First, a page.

Switzerland has a rich cultural life, with many fine museums, theaters, and world-renowned orchestras, but most people visit the country for its superb scenery -- alpine peaks, mountain lakes, and lofty pastures. As important as Geneva, Zurich, St. Moritz, and other obvious tourist centers are, they do not convey the full splendors of Switzerland. To experience these, you must venture deep into William Tell country, into the heart of Switzerland.
The Federal Republic of Switzerland covers 41,287 sq. km (15,941 sq. miles). It has four recognized national languages -- German, French, Italian, and Romansh, a romance dialect. Many of its people, however, speak English, especially in the major tourist regions. You will find the Swiss hospitable, restrained, and peace loving. Switzerland's neutrality allowed it to avoid the wars that devastated its neighbors twice in the past century. It also enabled it to achieve financial stability and prosperity.
Switzerland occupies a position on the "rooftop" of the continent of Europe, with the drainage of its mammoth alpine glaciers serving as the source of such powerful rivers as the Rhine and the Rhône. The appellation "crossroads of Europe" is fitting; from the time when the Romans crossed the Alps and traversed Helvetia (the ancient name for part of today's Switzerland) on their way to conquests in the north, the major route connecting northern and southern Europe has been through Switzerland. The country's ancient roads and paths were eventually developed into modern highways and railroad lines.
The main European route for east-west travel also passes through Switzerland, between Lake Constance and Geneva, and intercontinental airports connect the country with cities all over the world. London and Paris, for instance, are less than 2 hours away by air. The first modern tourists, the British, began to arrive "on holiday" in the 19th century, and other Europeans, as well as a scattering of North Americans, followed suit. The tradition of welcoming visitors is firmly entrenched in Swiss life, and the entire country is known for its efficiency and its cleanliness.
Don't be misled. A visit to Switzerland is not tantamount to a visit to paradise. Even in the well-ordered and immaculate city of Zurich, there are drug addicts and the homeless wander its streets, although not in the vast numbers found in most of the world's capitals.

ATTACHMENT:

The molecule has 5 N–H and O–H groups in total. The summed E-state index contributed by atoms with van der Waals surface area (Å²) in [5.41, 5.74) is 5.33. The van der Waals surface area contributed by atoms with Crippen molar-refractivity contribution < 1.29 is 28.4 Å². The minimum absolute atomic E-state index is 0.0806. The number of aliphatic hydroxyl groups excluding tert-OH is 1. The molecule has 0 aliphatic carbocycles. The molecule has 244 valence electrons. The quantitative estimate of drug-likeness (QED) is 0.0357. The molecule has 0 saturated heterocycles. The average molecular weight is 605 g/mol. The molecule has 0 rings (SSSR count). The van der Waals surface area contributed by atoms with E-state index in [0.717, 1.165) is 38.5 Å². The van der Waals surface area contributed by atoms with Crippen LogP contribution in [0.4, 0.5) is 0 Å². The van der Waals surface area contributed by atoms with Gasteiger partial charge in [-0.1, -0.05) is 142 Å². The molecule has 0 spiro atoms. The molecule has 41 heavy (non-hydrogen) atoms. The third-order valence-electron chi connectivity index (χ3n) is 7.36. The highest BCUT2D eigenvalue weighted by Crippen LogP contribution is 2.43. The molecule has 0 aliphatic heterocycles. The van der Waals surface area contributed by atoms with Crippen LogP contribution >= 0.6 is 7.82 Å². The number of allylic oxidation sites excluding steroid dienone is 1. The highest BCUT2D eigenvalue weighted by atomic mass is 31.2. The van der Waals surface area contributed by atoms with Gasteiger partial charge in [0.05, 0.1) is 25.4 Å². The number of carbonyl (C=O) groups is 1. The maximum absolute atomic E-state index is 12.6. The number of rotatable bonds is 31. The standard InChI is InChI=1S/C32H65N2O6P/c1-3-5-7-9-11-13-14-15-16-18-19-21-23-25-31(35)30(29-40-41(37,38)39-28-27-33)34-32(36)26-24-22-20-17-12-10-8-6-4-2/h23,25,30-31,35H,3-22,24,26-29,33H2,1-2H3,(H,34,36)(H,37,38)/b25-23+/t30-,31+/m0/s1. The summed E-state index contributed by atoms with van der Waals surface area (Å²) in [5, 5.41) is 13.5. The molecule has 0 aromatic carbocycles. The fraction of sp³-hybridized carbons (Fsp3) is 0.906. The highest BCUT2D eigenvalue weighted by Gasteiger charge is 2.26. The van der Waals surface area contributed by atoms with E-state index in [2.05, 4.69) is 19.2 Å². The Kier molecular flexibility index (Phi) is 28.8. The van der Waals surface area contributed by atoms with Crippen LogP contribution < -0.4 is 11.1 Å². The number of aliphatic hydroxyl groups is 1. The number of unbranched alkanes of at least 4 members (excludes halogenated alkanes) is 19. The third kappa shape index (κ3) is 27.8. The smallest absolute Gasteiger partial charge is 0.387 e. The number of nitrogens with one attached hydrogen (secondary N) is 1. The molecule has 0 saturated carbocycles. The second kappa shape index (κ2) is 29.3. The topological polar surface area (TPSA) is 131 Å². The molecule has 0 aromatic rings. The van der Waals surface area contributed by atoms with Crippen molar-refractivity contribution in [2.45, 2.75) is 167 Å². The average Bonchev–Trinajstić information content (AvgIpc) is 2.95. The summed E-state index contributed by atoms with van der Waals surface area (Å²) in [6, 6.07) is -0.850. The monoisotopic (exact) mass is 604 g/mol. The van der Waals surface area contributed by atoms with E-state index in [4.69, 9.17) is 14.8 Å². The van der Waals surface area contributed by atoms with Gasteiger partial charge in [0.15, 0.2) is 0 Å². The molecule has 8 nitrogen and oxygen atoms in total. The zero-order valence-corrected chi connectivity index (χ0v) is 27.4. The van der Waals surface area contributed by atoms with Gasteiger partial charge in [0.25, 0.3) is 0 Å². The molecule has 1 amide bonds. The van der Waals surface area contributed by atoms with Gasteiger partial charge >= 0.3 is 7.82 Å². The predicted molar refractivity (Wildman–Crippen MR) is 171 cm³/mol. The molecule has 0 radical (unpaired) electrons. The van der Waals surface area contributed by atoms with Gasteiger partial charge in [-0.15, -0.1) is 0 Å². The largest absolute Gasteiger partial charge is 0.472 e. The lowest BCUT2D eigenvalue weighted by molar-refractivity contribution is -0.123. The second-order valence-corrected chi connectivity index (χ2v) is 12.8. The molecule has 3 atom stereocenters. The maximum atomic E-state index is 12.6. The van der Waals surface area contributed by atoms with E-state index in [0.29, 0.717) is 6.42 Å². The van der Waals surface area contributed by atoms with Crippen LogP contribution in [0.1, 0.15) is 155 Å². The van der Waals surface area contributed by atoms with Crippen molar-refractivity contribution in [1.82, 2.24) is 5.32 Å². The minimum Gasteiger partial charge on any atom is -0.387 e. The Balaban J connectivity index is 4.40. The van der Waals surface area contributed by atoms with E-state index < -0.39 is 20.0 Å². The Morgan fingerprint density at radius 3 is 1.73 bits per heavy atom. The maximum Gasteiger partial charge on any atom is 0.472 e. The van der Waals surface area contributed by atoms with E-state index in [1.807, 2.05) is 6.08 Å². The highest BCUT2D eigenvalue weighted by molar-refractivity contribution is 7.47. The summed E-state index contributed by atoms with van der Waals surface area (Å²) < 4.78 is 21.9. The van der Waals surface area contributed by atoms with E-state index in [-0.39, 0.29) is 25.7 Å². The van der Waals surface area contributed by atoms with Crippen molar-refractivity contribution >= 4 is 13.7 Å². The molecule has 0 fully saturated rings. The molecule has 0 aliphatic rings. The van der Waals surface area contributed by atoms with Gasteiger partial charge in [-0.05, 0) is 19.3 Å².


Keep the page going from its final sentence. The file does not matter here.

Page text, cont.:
Readers often comment on the reserve of the Swiss. The locals don't necessarily rush to embrace you, as they are, for the most part, a conservative people. Even if they don't have the spontaneity more associated with their southern neighbor, Italy, they will most often welcome you politely and provide you with a good bed and a good meal for the night -- for which they'll charge a good price! Few people return from Switzerland commenting on how cheap it is. However, good value is to be found by those who seek it out, and the Swiss probably have fewer "tourist traps" than most of the top 10 major tourist destinations of the world.
Did You Know?
- Nearly 6% of the working population of Switzerland is employed in the banking industry.
- As a financial center, Switzerland ranks in importance behind only New York, London, and Tokyo.
- Since the late 18th century, there has been no foreign invasion of Swiss territory, despite the devastating conflagrations that surrounded it.
- Until the early 19th century, Switzerland was the most industrialized country in Europe.
- Famous for its neutrality, Switzerland once was equally known for providing mercenaries to fight in foreign armies. (The practice was ended by the constitution of 1874, with the exception of the Vatican's Swiss papal guard, dating from 1505.)
- Switzerland drafts all able-bodied male citizens between the ages of 20 and 50 (55 for officers). These soldiers, who continue to live at home, form a reserve defense corps that (in theory) can be called to active duty at any time.
- With its four major language groups, Switzerland effectively contradicts the axiom that a national identity cannot exist without a common language.